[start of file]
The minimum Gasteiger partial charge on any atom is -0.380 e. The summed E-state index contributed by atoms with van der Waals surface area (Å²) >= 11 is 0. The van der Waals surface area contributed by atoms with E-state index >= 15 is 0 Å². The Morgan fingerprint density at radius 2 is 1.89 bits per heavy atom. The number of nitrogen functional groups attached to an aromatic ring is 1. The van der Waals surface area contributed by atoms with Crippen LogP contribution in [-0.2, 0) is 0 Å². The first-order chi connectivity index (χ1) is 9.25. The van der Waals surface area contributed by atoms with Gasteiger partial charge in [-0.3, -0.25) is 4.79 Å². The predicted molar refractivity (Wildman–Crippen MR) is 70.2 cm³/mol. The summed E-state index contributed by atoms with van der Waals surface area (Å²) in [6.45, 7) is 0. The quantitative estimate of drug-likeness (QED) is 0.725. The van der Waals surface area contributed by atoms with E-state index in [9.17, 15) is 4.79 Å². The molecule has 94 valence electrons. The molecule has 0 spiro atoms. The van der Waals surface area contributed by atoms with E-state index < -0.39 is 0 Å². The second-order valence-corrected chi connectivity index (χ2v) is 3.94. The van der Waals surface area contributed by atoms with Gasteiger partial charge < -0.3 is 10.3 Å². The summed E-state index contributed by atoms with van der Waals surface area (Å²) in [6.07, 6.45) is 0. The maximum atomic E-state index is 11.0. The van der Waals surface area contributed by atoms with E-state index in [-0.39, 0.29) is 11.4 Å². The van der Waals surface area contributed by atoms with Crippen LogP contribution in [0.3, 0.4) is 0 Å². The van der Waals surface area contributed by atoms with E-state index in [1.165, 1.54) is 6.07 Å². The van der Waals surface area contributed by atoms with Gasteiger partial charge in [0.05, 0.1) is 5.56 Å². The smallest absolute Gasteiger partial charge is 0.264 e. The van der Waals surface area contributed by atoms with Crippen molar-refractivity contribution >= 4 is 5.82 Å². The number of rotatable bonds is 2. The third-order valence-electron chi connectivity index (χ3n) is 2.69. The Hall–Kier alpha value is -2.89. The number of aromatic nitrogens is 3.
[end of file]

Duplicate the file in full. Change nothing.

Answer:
The minimum Gasteiger partial charge on any atom is -0.380 e. The summed E-state index contributed by atoms with van der Waals surface area (Å²) >= 11 is 0. The van der Waals surface area contributed by atoms with E-state index >= 15 is 0 Å². The Morgan fingerprint density at radius 2 is 1.89 bits per heavy atom. The number of nitrogen functional groups attached to an aromatic ring is 1. The van der Waals surface area contributed by atoms with Crippen LogP contribution in [-0.2, 0) is 0 Å². The first-order chi connectivity index (χ1) is 9.25. The van der Waals surface area contributed by atoms with Gasteiger partial charge in [-0.3, -0.25) is 4.79 Å². The predicted molar refractivity (Wildman–Crippen MR) is 70.2 cm³/mol. The summed E-state index contributed by atoms with van der Waals surface area (Å²) in [6.45, 7) is 0. The quantitative estimate of drug-likeness (QED) is 0.725. The van der Waals surface area contributed by atoms with E-state index in [9.17, 15) is 4.79 Å². The molecule has 94 valence electrons. The molecule has 0 spiro atoms. The van der Waals surface area contributed by atoms with E-state index < -0.39 is 0 Å². The second-order valence-corrected chi connectivity index (χ2v) is 3.94. The van der Waals surface area contributed by atoms with Gasteiger partial charge < -0.3 is 10.3 Å². The summed E-state index contributed by atoms with van der Waals surface area (Å²) in [6.07, 6.45) is 0. The maximum atomic E-state index is 11.0. The van der Waals surface area contributed by atoms with E-state index in [-0.39, 0.29) is 11.4 Å². The van der Waals surface area contributed by atoms with Crippen LogP contribution in [0.3, 0.4) is 0 Å². The van der Waals surface area contributed by atoms with E-state index in [1.165, 1.54) is 6.07 Å². The van der Waals surface area contributed by atoms with Gasteiger partial charge in [0.05, 0.1) is 5.56 Å². The smallest absolute Gasteiger partial charge is 0.264 e. The van der Waals surface area contributed by atoms with Crippen molar-refractivity contribution >= 4 is 5.82 Å². The number of rotatable bonds is 2. The third-order valence-electron chi connectivity index (χ3n) is 2.69. The Hall–Kier alpha value is -2.89. The number of aromatic nitrogens is 3.